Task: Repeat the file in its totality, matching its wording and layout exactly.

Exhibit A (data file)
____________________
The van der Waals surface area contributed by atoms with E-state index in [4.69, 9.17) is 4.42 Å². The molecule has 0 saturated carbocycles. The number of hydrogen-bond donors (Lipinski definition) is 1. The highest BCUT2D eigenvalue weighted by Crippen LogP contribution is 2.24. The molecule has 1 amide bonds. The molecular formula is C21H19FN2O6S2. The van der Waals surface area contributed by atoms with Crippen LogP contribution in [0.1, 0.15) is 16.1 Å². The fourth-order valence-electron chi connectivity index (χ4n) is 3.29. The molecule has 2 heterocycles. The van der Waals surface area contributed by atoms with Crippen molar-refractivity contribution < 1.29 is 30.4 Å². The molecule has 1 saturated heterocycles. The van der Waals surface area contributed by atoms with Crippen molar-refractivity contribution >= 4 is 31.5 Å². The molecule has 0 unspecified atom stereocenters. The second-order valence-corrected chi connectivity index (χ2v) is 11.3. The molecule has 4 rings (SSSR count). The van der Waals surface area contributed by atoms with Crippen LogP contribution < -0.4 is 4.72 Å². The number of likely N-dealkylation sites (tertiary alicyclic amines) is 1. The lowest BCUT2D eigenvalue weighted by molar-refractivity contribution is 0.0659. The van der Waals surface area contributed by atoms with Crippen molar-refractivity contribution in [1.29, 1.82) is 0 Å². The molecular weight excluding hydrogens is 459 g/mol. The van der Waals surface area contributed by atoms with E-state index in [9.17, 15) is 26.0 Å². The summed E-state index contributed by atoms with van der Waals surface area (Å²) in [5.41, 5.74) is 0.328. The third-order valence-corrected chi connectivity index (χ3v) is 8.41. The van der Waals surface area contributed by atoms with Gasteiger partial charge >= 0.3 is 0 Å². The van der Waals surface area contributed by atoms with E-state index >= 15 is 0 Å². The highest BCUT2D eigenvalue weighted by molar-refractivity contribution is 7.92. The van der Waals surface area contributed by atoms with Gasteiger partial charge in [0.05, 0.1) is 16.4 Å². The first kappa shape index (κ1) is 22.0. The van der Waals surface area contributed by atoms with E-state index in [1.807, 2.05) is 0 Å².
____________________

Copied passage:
The van der Waals surface area contributed by atoms with E-state index in [4.69, 9.17) is 4.42 Å². The molecule has 0 saturated carbocycles. The number of hydrogen-bond donors (Lipinski definition) is 1. The highest BCUT2D eigenvalue weighted by Crippen LogP contribution is 2.24. The molecule has 1 amide bonds. The molecular formula is C21H19FN2O6S2. The van der Waals surface area contributed by atoms with Crippen LogP contribution in [0.1, 0.15) is 16.1 Å². The fourth-order valence-electron chi connectivity index (χ4n) is 3.29. The molecule has 2 heterocycles. The van der Waals surface area contributed by atoms with Crippen molar-refractivity contribution < 1.29 is 30.4 Å². The molecule has 1 saturated heterocycles. The van der Waals surface area contributed by atoms with Crippen molar-refractivity contribution >= 4 is 31.5 Å². The molecule has 0 unspecified atom stereocenters. The second-order valence-corrected chi connectivity index (χ2v) is 11.3. The molecule has 4 rings (SSSR count). The van der Waals surface area contributed by atoms with Crippen LogP contribution < -0.4 is 4.72 Å². The number of likely N-dealkylation sites (tertiary alicyclic amines) is 1. The lowest BCUT2D eigenvalue weighted by molar-refractivity contribution is 0.0659. The van der Waals surface area contributed by atoms with Crippen molar-refractivity contribution in [1.29, 1.82) is 0 Å². The molecular weight excluding hydrogens is 459 g/mol. The van der Waals surface area contributed by atoms with E-state index in [9.17, 15) is 26.0 Å². The summed E-state index contributed by atoms with van der Waals surface area (Å²) in [5.41, 5.74) is 0.328. The third-order valence-corrected chi connectivity index (χ3v) is 8.41. The van der Waals surface area contributed by atoms with Gasteiger partial charge >= 0.3 is 0 Å². The van der Waals surface area contributed by atoms with E-state index >= 15 is 0 Å². The highest BCUT2D eigenvalue weighted by molar-refractivity contribution is 7.92. The van der Waals surface area contributed by atoms with Gasteiger partial charge in [0.05, 0.1) is 16.4 Å². The first kappa shape index (κ1) is 22.0. The van der Waals surface area contributed by atoms with E-state index in [1.807, 2.05) is 0 Å².